Résumé : (Auteur) One of the important issues concerning development of spatial data infrastructures (SDIs) is the carrying out of economic and financial analysis. It is essential to determine expenses and also assess effects resulting from the development and use of infrastructures. Costs and benefits assessment could be associated with assessment of the infrastructure effectiveness and efficiency as well as the infrastructure value, understood as the infrastructure impact on economic aspects of an organisational performance, both of an organisation which realises an SDI project and all users of the infrastructure. The aim of this paper is an overview of various assessment methods of investment as well as an analysis of different types of costs and benefits used for information technology (IT) projects. Based on the literature, the analysis of the examples of the use of these methods in the area of spatial data infrastructures is also presented. Furthermore, the issues of SDI projects and investments are outlined. The results of the analysis indicate usefulness of the financial methods from different fields of management in the area of SDI building, development and use. The author proposes, in addition to the financial methods, the adaptation of the various techniques used for IT investments and their development, taking into consideration the SDI specificity for the purpose of assessment of different types of costs and benefits and integration of financial aspects with non-financial ones. Among the challenges are identification and quantification of costs and benefits, as well as establishing measures which would fit the characteristics of the SDI project and artefacts resulting from the project realisation. Moreover, aspects of subjectivity and variability in time should be taken into account as the consequences of definite goals and policies as well as business context of organisation undertaking the project or using its artefacts and also investors. Numéro de notice : A2016-644 Thématique : GEOMATIQUE Nature : Article En ligne : http://www.degruyter.com/view/j/geocart.2016.65.issue-1/geocart-2016-0005/geocar [...] Format de la ressource électronique : URL article Permalink :
in Geodesy and cartography > vol 65 n° 1 (June 2016) . - pp 111 - 122[article]Economic assessment of the use value of geospatial information / Richard Bernknopf in ISPRS International journal of geo-information, vol 4 n°3 (September 2015)
Titre : Economic assessment of the use value of geospatial information Type de document : Article/Communication Auteurs : Richard Bernknopf, Auteur ; Carl Shapiro, Auteur Année de publication : 2015 Article en page(s) : pp 1142 - 1165 Note générale : bibliographie Langues : Anglais (eng) Descripteur : [Vedettes matières IGN] Economie
[Termes descripteurs IGN] aide à la décision
[Termes descripteurs IGN] analyse coût-avantage
[Termes descripteurs IGN] analyse de la valeur
[Termes descripteurs IGN] économie de l'information géographique
[Termes descripteurs IGN] édition en libre accès
[Termes descripteurs IGN] imprécision des données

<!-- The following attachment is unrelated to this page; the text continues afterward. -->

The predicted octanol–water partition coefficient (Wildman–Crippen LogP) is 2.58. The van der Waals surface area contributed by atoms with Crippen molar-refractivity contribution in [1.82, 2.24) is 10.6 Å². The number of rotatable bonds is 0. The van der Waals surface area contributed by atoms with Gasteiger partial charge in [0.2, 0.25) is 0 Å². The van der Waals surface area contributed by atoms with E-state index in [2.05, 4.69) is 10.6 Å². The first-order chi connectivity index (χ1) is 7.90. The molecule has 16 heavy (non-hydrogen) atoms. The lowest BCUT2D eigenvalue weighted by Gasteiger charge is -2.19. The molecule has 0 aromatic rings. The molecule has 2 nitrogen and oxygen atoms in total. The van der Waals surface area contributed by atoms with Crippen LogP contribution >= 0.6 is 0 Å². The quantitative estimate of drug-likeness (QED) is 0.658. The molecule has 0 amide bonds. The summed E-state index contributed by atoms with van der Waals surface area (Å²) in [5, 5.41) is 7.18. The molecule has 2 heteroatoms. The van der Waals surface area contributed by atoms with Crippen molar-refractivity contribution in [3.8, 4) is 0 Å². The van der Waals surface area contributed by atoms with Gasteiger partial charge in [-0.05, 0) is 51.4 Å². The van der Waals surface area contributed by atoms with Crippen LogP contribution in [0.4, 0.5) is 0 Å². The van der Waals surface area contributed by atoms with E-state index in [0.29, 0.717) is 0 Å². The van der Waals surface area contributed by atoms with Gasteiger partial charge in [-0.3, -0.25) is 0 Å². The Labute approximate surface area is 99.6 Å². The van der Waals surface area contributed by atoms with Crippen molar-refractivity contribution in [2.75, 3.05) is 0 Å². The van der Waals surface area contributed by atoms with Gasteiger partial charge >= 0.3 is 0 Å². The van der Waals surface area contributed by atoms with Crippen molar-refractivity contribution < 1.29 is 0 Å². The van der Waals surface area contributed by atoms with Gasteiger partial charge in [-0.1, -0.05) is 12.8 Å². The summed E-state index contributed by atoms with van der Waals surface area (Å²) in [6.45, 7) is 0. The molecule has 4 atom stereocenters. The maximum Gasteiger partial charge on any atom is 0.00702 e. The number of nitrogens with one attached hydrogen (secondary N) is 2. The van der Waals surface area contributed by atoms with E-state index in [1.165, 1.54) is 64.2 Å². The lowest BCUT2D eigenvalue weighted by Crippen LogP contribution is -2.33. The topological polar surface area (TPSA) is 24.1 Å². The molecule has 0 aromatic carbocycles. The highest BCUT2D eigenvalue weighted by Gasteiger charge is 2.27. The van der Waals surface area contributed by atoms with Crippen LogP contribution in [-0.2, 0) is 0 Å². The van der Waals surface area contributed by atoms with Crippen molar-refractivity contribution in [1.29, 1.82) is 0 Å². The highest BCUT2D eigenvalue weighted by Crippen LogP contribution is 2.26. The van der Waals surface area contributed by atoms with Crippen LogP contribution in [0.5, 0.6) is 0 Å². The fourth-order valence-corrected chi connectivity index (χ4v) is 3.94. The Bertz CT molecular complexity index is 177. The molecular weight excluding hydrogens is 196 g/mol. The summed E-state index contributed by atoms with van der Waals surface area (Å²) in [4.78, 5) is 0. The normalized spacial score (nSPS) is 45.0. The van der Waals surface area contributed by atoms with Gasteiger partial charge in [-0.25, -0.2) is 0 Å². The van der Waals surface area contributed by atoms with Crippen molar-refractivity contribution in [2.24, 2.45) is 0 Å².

[Termes descripteurs IGN] information géographique
[Termes descripteurs IGN] innovation technologique
Résumé : (auteur) Geospatial data inform decision makers. An economic model that involves application of spatial and temporal scientific, technical, and economic data in decision making is described. The value of information (VOI) contained in geospatial data is the difference between the net benefits (in present value terms) of a decision with and without the information. A range of technologies is used to collect and distribute geospatial data. These technical activities are linked to examples that show how the data can be applied in decision making, which is a cultural activity. The economic model for assessing the VOI in geospatial data for decision making is applied to three examples: (1) a retrospective model about environmental regulation of agrochemicals; (2) a prospective model about the impact and mitigation of earthquakes in urban areas; and (3) a prospective model about developing private–public geospatial information for an ecosystem services market. Each example demonstrates the potential value of geospatial information in a decision with uncertain information. Numéro de notice : A2015-710 Thématique : GEOMATIQUE Nature : Article nature-HAL : ArtAvecCL-RevueIntern En ligne : http://www.mdpi.com/2220-9964/4/3/1142 Format de la ressource électronique : URL article Permalink :
in ISPRS International journal of geo-information > vol 4 n°3 (September 2015) . - pp 1142 - 1165[article]GIS-ready sUAS / Jarlath P. M. O'Neil-Dunne in xyHt, vol 2015 n° 6 (June 2015)PermalinkBringing in GIS (3): benefits modelling / A. Davidson in GIM international, vol 22 n° 10 (October 2008)PermalinkGIS in response time analysis / M. Landre in GIM international, vol 22 n° 2 (February 2008)PermalinkEtude sur la vulnérabilité des territoires essonniens face au risque inondation / J.P. Ast (2008)PermalinkMultistate supernetwork approach to modelling multi-activity, multimodal trip chains / Theo Arentze in International journal of geographical information science IJGIS, vol 18 n° 7 (november 2004)PermalinkIntérêt de la fusion d'images à haute résolution spatiale pour la classification de l'occupation du sol en milieu urbain / Y. Cornet in Revue internationale de géomatique, vol 14 n° 3 - 4 (septembre 2004 – février 2005)PermalinkAspects organisationnels des SIG / Stéphane Roche (2004)PermalinkMaking the trade-off between decision quality and information cost / S. De Bruin in Photogrammetric Engineering & Remote Sensing, PERS, vol 69 n° 1 (January 2003)PermalinkThe design and implementation of Geographic Information Systems / S.J. Anderson (2003)PermalinkUncertainty and sensitivity analysis: tools for GIS-based model implementation / M. Crosetto in International journal of geographical information science IJGIS, vol 15 n° 5 (july 2001)Permalink